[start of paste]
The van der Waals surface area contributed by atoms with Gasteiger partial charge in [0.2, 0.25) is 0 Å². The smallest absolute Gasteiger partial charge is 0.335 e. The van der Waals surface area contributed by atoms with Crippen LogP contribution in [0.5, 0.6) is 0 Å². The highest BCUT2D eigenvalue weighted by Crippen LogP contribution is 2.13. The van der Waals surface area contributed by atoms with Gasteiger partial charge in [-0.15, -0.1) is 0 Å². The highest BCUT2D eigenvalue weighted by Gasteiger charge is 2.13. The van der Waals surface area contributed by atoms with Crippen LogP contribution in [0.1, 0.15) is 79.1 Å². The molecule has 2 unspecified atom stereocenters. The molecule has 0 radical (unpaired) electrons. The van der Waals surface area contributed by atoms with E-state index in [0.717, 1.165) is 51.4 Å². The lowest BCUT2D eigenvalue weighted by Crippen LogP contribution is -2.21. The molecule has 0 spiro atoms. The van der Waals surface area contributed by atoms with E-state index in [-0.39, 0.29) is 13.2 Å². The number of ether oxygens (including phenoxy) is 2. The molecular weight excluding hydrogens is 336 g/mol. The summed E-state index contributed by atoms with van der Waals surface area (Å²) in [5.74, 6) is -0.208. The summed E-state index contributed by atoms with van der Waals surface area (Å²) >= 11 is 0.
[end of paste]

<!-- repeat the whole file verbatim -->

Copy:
The van der Waals surface area contributed by atoms with Gasteiger partial charge in [0.2, 0.25) is 0 Å². The smallest absolute Gasteiger partial charge is 0.335 e. The van der Waals surface area contributed by atoms with Crippen LogP contribution in [0.5, 0.6) is 0 Å². The highest BCUT2D eigenvalue weighted by Crippen LogP contribution is 2.13. The van der Waals surface area contributed by atoms with Gasteiger partial charge in [-0.15, -0.1) is 0 Å². The highest BCUT2D eigenvalue weighted by Gasteiger charge is 2.13. The van der Waals surface area contributed by atoms with Crippen LogP contribution in [0.1, 0.15) is 79.1 Å². The molecule has 2 unspecified atom stereocenters. The molecule has 0 radical (unpaired) electrons. The van der Waals surface area contributed by atoms with E-state index in [0.717, 1.165) is 51.4 Å². The lowest BCUT2D eigenvalue weighted by Crippen LogP contribution is -2.21. The molecule has 0 spiro atoms. The van der Waals surface area contributed by atoms with E-state index in [-0.39, 0.29) is 13.2 Å². The number of ether oxygens (including phenoxy) is 2. The molecular weight excluding hydrogens is 336 g/mol. The summed E-state index contributed by atoms with van der Waals surface area (Å²) in [5.74, 6) is -0.208. The summed E-state index contributed by atoms with van der Waals surface area (Å²) >= 11 is 0.